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The story of Ben Novack, the heir to Fontainebleau hotel who was murdered by his wife, Narcy Novack, has received widespread media coverage and resulted in multiple litigations.  More than five years after Ben’s death, the fight for his fortune still continues.  More Recently, a Florida Court of Appeal concluded that Narcy’s heirs COULD inherit the family fortune and this has made headlines!

Now, I had to write about this story for three reasons!   First, very few people know this but I am from Rye, New York, where Ben Novack was found murdered (I was born in Port Chester but we lived next door in Rye).  Rye Brook is a village in Westchester County that boarders Connecticut (about a 40 minute drive to Grand Central Station); second, the Fontainebleau on Miami Beach was one of the last development projects my engineering firm ever worked on before I became an attorney; and third, this case made new estate planning case law!

In July 2009, Ben Novack Jr. was found murdered in a hotel room in Rye Brook, N.Y.  A few weeks earlier, Ben’s mother, Bernice had also been found dead in her home in Fort Lauderdale.  Ben’s wife, Narcy was convicted of both of these murders in a federal district court in New York and was sentenced to life in prison.  According to the criminal case against her, Narcy hired hitmen to kill both her husband and mother in law and watched as the hit men she had hired bashed him in the head and chest with dumbbells, bound him with duct tape, and slashed out his eyes… pretty cold! Apparently Narcy feared her multimillionaire husband was unfaithful (sources confirm that at the time of his death, he was having an affair with porn actress Rebecca Bliss) and planned to divorce her, leaving her with only $65,000 under the prenuptial agreement. She and her brother, Cristobal Veliz, allegedly orchestrated the killings to gain Ben Novack’s reported $10 million fortune.

Apparently, Narcy was unaware of Florida’s Slayer statute, which derives from the common law rule that: “no person should be permitted to benefit from his own wrong.” Florida’s Slayer Statute prohibits the person who killed the decedent (dead guy) from receiving any benefits under the decedent’s will or through intestate succession, and the estate of the decedent passes as if the killer had predeceased the decedent – that is as if the killer died before the victim.

Thus followed the fight in Broward County probate court over the Fontainebleau fortune!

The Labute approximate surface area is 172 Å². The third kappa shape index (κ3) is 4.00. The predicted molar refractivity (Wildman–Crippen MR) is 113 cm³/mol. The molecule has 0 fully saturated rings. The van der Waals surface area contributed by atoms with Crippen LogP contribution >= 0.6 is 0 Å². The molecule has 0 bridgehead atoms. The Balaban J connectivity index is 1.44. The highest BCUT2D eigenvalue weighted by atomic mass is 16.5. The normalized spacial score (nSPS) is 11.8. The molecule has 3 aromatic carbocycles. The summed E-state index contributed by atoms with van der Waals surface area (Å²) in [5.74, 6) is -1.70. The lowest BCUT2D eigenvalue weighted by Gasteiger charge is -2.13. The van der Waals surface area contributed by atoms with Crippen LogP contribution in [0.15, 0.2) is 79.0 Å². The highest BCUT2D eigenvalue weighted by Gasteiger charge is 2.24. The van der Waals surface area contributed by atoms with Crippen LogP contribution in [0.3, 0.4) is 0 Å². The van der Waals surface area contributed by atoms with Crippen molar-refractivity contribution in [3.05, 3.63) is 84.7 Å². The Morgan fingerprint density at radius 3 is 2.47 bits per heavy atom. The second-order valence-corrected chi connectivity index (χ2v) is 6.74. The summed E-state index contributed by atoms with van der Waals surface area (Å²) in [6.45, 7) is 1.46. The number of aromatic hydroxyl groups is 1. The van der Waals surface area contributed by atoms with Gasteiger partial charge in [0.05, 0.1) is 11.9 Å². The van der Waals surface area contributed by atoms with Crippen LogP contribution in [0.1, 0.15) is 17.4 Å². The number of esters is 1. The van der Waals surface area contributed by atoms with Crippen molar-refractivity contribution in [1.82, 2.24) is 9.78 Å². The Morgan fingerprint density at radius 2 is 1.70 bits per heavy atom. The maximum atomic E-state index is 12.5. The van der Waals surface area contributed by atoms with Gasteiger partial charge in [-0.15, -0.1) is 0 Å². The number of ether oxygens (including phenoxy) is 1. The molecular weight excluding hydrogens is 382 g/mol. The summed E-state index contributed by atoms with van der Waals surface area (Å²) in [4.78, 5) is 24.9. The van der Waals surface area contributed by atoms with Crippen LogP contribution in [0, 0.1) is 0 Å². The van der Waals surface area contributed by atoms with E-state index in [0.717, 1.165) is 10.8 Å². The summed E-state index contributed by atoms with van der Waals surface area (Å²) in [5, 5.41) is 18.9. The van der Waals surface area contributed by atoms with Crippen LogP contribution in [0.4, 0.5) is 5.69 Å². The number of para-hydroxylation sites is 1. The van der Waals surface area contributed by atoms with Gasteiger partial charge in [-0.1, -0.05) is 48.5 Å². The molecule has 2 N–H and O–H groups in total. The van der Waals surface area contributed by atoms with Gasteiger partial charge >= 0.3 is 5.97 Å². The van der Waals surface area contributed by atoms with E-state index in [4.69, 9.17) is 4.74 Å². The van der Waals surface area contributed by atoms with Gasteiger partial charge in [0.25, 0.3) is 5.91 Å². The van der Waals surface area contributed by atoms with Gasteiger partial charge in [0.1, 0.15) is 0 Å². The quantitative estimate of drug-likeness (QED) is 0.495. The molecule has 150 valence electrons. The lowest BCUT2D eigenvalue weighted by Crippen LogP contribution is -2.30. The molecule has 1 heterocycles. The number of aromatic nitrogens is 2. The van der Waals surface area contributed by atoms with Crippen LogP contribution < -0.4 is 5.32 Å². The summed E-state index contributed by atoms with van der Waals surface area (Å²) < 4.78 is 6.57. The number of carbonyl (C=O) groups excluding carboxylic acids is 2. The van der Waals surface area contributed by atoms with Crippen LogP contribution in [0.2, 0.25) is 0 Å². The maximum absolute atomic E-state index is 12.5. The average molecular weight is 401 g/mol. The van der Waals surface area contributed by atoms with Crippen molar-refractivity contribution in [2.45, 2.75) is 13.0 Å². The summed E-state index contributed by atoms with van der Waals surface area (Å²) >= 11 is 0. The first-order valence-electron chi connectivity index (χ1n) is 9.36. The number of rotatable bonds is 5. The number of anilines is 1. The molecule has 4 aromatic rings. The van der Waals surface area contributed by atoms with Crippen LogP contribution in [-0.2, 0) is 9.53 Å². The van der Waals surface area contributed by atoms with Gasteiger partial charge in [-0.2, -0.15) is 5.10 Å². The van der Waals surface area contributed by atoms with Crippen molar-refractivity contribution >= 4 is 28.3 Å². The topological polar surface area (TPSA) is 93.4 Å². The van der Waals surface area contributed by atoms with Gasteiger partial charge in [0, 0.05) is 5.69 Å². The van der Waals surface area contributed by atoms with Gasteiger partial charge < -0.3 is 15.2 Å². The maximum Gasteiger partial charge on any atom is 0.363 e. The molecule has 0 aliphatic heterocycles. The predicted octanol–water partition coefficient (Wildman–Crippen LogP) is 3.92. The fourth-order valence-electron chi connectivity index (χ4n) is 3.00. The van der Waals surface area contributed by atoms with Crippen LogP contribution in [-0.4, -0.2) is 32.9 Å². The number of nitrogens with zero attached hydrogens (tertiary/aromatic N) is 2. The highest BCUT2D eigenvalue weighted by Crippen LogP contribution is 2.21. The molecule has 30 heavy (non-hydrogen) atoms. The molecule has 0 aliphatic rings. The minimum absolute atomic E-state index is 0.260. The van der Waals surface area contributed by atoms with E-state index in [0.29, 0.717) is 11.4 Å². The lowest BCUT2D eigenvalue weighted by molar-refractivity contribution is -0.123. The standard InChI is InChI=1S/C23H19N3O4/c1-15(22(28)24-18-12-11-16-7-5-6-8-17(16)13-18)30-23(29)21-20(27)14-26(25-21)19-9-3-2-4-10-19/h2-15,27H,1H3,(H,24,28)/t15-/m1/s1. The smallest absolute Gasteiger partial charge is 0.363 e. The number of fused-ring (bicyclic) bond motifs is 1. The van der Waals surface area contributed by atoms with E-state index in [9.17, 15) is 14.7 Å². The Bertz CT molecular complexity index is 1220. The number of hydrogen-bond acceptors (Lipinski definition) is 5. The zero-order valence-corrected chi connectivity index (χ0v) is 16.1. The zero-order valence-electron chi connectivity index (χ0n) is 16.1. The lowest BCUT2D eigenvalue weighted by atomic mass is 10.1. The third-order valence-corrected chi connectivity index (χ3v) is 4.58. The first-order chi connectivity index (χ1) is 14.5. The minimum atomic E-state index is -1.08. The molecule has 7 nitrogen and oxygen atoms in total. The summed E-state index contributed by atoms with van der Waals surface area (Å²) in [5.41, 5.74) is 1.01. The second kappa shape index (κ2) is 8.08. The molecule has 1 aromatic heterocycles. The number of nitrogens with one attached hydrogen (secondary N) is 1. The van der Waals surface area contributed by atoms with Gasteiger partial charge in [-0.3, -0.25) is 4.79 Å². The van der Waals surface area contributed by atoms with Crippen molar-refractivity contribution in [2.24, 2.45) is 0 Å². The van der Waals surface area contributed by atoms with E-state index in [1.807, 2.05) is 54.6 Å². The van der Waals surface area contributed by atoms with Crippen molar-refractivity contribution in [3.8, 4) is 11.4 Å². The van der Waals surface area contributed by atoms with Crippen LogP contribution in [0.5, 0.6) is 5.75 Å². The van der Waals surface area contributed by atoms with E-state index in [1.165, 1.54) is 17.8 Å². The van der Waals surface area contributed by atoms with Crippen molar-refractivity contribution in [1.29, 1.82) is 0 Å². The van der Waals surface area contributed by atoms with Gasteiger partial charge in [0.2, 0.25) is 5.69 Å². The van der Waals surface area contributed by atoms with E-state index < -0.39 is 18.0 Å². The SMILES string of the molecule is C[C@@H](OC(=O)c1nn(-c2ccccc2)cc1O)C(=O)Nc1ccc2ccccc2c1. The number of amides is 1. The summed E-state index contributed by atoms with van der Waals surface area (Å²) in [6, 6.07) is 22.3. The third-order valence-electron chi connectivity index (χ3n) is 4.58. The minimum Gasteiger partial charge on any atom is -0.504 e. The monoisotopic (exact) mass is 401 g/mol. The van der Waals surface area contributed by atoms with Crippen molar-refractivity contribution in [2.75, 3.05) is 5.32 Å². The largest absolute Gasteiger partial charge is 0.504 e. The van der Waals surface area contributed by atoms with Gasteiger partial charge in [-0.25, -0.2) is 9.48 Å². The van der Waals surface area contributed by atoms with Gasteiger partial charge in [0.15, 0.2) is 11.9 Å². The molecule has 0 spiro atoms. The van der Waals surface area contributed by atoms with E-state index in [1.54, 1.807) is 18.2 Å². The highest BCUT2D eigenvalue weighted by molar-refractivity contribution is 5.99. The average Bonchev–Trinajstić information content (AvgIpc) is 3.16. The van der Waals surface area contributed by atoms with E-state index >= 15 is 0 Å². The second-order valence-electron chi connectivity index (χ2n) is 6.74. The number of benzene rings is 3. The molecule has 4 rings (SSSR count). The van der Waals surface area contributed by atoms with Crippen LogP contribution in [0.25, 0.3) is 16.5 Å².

The probate court administering Ben’s estate initially determined that Narcy wasn’t entitled to participate in the estate and would be treated as having predeceased Ben under Florida’s Slayer Statute.  Under Ben’s estate plan, because: (1) his mother had predeceased him, and (2) Narcy was treated as having predeceased him pursuant to Florida’s Slayer Statute, Ben’s fortune was to go to Narcy’s daughter and her kids!

This didn’t sit well with Ben’s cousins, Meredith and Lisa Fiel.  They believed that Narcy could still indirectly benefit from Ben’s fortune in contravention of the policy behind the Slayer Statute.  After all, they argued, Narcy’s daughter and grandkids could simply deposit money inherited from Ben into Narcy’s prison inmate account.  Based on the potential indirect benefit to Narcy, the Fiels sought to convince the Florida trial court that the Slayer Statute also barred Narcy’s daughter and grandkids from inheriting under Ben’s will.

Narcy Novack (left); Ben Novack, Jr. (right)

In addressing the Fiels’ argument, the Court of Appeal looked to the plain language of Florida’s Slayer Statute and concluded that Narcy’s daughter and her kids could inherit the family fortune!

But we all know, where there is considerable money involved, the saga will continue!  In the probate proceedings, the Fiels also sought to invalidate two of Ben’s wills (which benefited Narcy’s family) on the basis of undue influence.  In their complaint, the Fiels alleged that Narcy had used physical violence, death threats, home invasions and extortion to make Ben execute the two wills naming her and her family as beneficiaries.

It appears that with this ruling, as one chapter of the estate of Ben Novack closes, the next chapter begins and the fight is far from over.